How to Avoid Mother's Day Email Scams
Cards? Flowers? Not so much this Mother's Day.
CREDIT: Shutterstock: Juice Team
In theory, you know your mom better than anyone, so don't let a random email dictate what to buy her for Mother's Day. In addition to showcasing your sensitivity, choosing your own gift will let you avoid an email scam that could end with a stolen credit card number.
Mother's Day scammers start off with an email that reads: "Don't Forget Mother's Day - $19.99 Flowers." Clicking on the embedded links, however, will take dutiful sons and daughters (mostly sons, in this case) to a website chock full of manly items for sale, ranging from gourmet hamburgers to Aston Martins. Good luck actually buying any of these, though: The site is just a front to steal credit-card information via phishing attacks.
In particular, Bitdefender Labs (which ran the study on the scam email) pointed out that children could buy "Public Toilet Survival Kits" for their mothers. Nothing says "I love you, Mom" like a gag gift — especially one that, like the other links in the store, is nothing more than a tasteless phishing scam.
Men's interest gift sites are not the only fake stores set up for Mother's Day scams. Other popular choices include jewelry, shoes and designer clothing. Generally speaking, if you find out about a discount online store through a suspicious email, it's probably a scam. Ignore it and do some bargain hunting on a reputable site instead.
Moms themselves should be on the lookout for suspicious emails as well. E-card websites might have been cute and novel in the '90s, but nowadays, you're just as likely to receive random malware via email as a notification for an actual animated card.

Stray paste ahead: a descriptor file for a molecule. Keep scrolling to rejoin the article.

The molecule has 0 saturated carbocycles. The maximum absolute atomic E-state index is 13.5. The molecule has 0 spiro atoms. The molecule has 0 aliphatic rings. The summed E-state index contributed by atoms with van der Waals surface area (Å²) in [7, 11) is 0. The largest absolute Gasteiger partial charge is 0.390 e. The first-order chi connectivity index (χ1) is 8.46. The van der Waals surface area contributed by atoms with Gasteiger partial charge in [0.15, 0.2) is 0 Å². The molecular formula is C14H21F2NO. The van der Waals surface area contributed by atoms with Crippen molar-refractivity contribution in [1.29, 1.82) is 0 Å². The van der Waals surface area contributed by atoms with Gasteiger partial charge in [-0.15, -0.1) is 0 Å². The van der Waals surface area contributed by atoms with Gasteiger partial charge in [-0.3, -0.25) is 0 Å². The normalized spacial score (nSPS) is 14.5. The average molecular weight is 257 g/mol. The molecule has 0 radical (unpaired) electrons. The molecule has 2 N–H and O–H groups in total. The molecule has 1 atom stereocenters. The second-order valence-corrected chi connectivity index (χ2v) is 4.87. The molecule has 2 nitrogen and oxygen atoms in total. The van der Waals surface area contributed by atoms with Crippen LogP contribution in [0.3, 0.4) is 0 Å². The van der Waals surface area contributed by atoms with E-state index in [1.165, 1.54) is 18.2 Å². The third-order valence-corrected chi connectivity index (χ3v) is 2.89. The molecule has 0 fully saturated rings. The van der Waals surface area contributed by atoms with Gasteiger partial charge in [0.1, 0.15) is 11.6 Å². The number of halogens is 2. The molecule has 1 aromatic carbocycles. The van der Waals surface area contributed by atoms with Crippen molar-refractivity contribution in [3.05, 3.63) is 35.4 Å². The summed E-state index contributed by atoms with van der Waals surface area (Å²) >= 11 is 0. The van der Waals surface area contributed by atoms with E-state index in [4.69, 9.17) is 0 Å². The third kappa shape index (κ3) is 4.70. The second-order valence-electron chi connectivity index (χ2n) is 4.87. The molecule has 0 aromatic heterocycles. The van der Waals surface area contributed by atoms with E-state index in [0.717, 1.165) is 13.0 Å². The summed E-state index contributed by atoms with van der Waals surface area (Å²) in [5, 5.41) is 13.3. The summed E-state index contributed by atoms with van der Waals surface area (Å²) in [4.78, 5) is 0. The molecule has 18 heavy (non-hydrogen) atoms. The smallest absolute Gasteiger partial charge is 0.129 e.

If you see a Mother's Day card in your inbox, make sure you recognize the sender. The card creator's name will usually show up somewhere in the email as well. Failing that, a quick Google search is often enough to separate the scam card sites from the genuine chintzy article. [See also: 5 Tips to Prevent Credit Card Fraud]
Flowers seem to be a popular way to scam moms and their loyal children as well. One popular email scam sells a voucher for flowers not only on Mother's Day, but once a month for the rest of the year. That may sound great on digital paper, but no florist on Earth honors the agreement.
Scammers attempt similar bait-and-switch tactics with restaurant and store coupons: Buy a voucher via email and employ it at the establishment later. Once again, if the email looks dodgy (spelling errors, extremely generic wording and LOTS OF CAPS are dead giveaways), forget it (or call the business if you absolutely must know for certain).
Most people online can pick out obvious scams from a mile away, which is why scammers rely on appeals to emotion instead. Your love for Mom can cloud your judgment as Mother's Day approaches. Be sure to use all those skills she taught you and take too-good-to-be-true deals with a grain of salt instead.